by Max Brantley
New York magazine covers the disparate press treatment of Hillary Clinton and Barack Obama. After speculating on various explanations for this, the writer forms his own:
All these theories contain at least some truth, but it’s the last one that edges closest to what I think has actually gone on. Campaigns are, at bottom, a competition between memes: infectious ideas that gather force through sheer repetition. The most powerful of these memes are what Just refers to as meta-narratives, the backdrops against which everything plays out in the media. “Clinton’s meta-narrative,” she says, “is that she’ll do anything to win; she can’t be trusted, she’s ethically challenged; she’s manipulative, calculating, and programmed.” Obama’s meta-narrative is decidedly otherwise. “It’s the same, in a way, as John McCain’s,” says Just. “He’s authentic, honest, free of taint. Then you add in new, charismatic, and an agent of change.”
For any candidate and his or her team, the formation and management of the meta-narrative are paramount strategic challenges. And these challenges were especially daunting for Clinton because she started out with much of hers already baked in.
By arguing that one of Clinton’s key virtues was her ability to go toe-to-toe with the GOP attack machine, her campaign exacerbated instead of ameliorated her reputation for ruthlessness.
The implications of Obama’s and Clinton’s respective meta-narratives for their press coverage have been profound. For Clinton, the inability to change the story line meant that any vaguely negative maneuver was interpreted in the darkest possible light, for it reinforced a preexisting supposition. For Obama, however, any criticism could be fended off as a manifestation of grubby old politics.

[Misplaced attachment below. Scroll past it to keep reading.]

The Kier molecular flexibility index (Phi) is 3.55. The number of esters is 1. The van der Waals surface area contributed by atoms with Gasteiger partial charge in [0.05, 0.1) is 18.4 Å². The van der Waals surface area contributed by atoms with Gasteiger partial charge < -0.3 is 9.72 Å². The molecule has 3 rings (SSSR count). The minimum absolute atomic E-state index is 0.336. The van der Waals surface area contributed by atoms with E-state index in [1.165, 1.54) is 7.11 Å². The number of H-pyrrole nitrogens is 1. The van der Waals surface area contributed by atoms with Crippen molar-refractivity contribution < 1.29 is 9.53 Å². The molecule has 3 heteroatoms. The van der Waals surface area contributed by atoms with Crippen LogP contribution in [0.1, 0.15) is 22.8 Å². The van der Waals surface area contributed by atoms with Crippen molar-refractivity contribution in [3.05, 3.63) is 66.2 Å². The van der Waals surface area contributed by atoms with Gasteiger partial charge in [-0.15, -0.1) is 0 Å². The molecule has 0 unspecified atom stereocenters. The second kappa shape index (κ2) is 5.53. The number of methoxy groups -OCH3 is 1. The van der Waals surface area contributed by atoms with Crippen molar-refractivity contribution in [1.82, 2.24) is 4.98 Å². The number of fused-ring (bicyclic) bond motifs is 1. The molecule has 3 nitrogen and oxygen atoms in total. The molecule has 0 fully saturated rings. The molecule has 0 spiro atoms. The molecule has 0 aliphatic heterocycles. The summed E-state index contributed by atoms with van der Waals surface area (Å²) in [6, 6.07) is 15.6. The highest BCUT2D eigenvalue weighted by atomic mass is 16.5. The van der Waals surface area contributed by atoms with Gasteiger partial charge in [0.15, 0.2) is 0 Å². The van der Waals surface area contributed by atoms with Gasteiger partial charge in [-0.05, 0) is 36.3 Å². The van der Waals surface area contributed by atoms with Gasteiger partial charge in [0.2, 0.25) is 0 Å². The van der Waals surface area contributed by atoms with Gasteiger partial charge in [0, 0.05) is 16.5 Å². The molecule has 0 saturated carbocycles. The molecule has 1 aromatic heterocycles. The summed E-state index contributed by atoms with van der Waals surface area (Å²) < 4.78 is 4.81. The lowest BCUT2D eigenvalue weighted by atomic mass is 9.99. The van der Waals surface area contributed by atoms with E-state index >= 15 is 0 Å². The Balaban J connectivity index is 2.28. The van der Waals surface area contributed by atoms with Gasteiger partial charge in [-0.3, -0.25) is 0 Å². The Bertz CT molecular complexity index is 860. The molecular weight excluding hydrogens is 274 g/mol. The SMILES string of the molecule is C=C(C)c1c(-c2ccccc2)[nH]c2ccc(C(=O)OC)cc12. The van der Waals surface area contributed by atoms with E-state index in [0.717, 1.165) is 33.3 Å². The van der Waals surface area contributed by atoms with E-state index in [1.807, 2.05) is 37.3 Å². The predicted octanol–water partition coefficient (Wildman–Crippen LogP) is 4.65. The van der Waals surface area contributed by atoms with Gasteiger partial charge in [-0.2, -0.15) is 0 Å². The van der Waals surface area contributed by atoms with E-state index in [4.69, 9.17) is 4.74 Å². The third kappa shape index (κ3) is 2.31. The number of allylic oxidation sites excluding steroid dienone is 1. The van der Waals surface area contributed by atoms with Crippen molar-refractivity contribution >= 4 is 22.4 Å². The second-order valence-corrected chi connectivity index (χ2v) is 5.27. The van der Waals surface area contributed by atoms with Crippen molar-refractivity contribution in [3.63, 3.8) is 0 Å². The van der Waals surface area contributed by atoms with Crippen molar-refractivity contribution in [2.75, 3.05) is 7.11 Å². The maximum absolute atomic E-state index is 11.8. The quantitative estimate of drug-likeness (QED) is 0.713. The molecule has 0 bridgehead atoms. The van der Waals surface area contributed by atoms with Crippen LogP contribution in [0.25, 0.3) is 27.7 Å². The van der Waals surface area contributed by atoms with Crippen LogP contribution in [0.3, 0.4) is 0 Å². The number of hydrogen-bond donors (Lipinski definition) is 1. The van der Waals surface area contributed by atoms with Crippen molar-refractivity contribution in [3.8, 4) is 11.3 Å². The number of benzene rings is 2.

The article concludes that Obama may not find the going so easy against an opponent, John McCain, with his own golden press narrative.
UPDATE: Check the jump for a coming speaker at the Clinton School who's written a book about mistreatment of female presidential candidates.
CLINTON SCHOOL RELEASE
Communication scholar Erica Falk will discuss her new book, “Women for President: Media Bias in Eight Campaigns,” a timely analysis of gender bias in press coverage of presidential campaigns. Tracing the campaigns of eight women who ran for president through 2004 – Victoria Woodhull, Belva Lockwood, Margaret Chase Smith, Shirley Chisholm, Patricia Schroeder, Lenora Fulani, Elizabeth Dole, and Carol Moseley Braun – Falk finds little progress in the fair treatment of women candidates. Falk is the associate program chair for the Master’s degree in Communication at Johns Hopkins University. Previously, she served as a research director for the Annenberg Public Policy Center of the University of Pennsylvania.
When: Thursday, February 21, 2008
6:00 p.m. - 7:00 p.m.